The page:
First steel cut on Australia’s new Hunter-class frigates

Minister for Defence Richard Marles and Premier of South Australia Peter Malinauskas officially cut steel on Australia’s first Hunter-class ship at a ceremony at the Osborne Naval Shipyard in Adelaide, South Australia today.

FILE IMAGE: BAE Systems’ Type 26 Global Combat Ship

The event was attended by representatives from the Royal Australian Navy, Federal and State governments and BAE Systems Australia, industry partners, suppliers and employees.

The piece of steel cut today will form part of the under-structure support for the port-side propeller-shaft brake system.

Based on the Type 26 Global Combat Ship, the first four of which are under construction at BAE Systems’ site in Glasgow, UK, Hunter is one of the world’s most advanced anti-submarine-warfare frigates and will provide the Royal Australian Navy with next-generation capability.

Chief of Navy Vice Admiral Mark Hammond said it was a great day for navy.

“Any day we cut steel on the first of class of a warship for the Royal Australian Navy is indeed a great navy day,” Vice Admiral Hammond said.

“But these are so much more than the steel castles that they turn out to be.

“This will be another floating embassy operated by the Australian Defence Force which will represent every Australian across the region and around the world for many years to come.

“It will be capable of the full range of naval missions, from deterrence diplomacy right through the defence of Australia if need be.

“She will represent the safe haven for mariners under distress on the high seas – she will represent Australia throughout the region, and she will represent home for the sailors and officers of the future.

“To our partners from BAE – congratulations on an outstanding design.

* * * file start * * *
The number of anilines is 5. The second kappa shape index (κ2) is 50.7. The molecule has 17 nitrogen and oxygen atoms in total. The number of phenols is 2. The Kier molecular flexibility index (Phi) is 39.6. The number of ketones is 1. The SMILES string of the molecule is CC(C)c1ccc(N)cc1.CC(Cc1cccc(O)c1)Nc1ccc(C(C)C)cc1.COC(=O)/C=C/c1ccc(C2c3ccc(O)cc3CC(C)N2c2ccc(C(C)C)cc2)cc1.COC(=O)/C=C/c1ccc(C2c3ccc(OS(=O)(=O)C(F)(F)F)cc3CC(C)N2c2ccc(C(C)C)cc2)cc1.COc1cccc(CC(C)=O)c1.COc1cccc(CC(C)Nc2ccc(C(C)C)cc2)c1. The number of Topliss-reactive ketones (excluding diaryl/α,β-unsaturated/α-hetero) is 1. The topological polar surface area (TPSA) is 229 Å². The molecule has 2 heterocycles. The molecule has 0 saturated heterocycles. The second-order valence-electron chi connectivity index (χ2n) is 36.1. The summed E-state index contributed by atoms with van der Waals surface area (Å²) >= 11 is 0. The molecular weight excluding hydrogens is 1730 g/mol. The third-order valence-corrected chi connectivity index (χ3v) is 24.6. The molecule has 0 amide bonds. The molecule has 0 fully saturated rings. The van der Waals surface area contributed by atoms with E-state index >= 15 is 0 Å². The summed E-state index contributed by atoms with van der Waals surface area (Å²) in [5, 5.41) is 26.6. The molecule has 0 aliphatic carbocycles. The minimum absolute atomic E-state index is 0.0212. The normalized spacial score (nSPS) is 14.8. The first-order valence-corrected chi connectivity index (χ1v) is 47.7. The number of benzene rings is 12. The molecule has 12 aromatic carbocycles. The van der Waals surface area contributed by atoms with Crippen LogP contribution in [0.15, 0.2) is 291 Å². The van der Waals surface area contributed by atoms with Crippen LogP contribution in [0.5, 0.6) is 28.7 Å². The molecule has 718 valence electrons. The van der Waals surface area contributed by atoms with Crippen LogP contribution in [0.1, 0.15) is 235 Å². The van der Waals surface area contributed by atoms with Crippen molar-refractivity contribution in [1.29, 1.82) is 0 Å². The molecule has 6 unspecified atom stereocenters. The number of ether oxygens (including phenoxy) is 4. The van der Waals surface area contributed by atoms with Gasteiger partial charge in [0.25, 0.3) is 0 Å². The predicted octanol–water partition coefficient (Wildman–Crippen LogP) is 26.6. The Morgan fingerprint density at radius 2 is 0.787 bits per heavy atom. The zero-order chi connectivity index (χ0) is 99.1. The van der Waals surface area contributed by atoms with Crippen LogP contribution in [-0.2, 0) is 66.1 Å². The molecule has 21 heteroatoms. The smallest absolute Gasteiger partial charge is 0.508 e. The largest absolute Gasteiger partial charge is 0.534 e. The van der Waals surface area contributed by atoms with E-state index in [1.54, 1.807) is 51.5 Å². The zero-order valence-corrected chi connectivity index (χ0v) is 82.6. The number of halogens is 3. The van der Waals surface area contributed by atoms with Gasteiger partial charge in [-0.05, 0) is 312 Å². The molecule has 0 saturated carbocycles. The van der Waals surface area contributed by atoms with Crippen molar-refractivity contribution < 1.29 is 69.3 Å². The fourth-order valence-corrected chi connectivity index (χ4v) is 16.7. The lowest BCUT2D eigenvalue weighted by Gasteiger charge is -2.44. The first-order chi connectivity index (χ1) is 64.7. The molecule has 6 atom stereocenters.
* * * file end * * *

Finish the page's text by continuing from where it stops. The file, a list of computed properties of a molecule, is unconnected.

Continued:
“Thank you for your partnership as we work through the challenges with production optimisation and design.

“I have every confidence that this will be one of the most capable anti-submarine warfare frigates in the world.

“It derives its DNA from the Type 23 frigate, one of the most successful Cold War anti-submarine frigates in history.

“And that lineage extending through the Type 26 to the Hunter is something that I’m confident will serve Australia very, very well.”

CEO BAE Systems Australia Ben Hudson said this event was a proud moment for all at BAE Systems Australia as it came at a time when the capability of Hunter has never been more important.

“Hunter will be one of the most technologically advanced, stealth-capable anti-submarine warfare vessels in the world and its modular mission bay allows it to undertake a wide-range of missions from warfare to humanitarian and disaster relief,” Mr Hudson said.

“Over the coming years, we will build and deliver the first three Hunter-class frigates to the Royal Australian Navy.”

Managing Director BAE Systems Australia – Maritime Craig Lockhart said the company already had a head-start on the construction of the first Hunter-class frigate, with six schedule protection blocks already in production approved under the design and productionisation [sic] phase as part of the risk mitigation strategy.

“This program has always been more than just building ships – we have created world-leading facilities, a vibrant supply chain ready to step up to full rate of production and a workforce that is proving it can produce the highest-quality shipbuilding products that can compete anywhere,” Lockhart said.

“This moment has been a long time in the making and it has been a tremendous journey so far, but we have demonstrated that together with our partners, suppliers and the great team both here at Osborne and in the UK, we are up to the task and raring to go.”

 

 


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Posted by Brian Hartigan

Managing Editor Contact Publishing Pty Ltd PO Box 3091 Minnamurra NSW 2533 AUSTRALIA

2 thoughts on “First steel cut on Australia’s new Hunter-class frigates

  • 27/06/2024 at 3:17 pm
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    Australia’s new Hunter-class frigates marked a milestone with the first steel cut. This event signifies the beginning of construction for these advanced naval vessels, incorporating various types of steel for structural integrity and functionality in miscellaneous-steel applications.

    Reply
  • 23/06/2024 at 10:13 pm
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    Another defence sponsored disaster in the making. Pitiful.

    Reply

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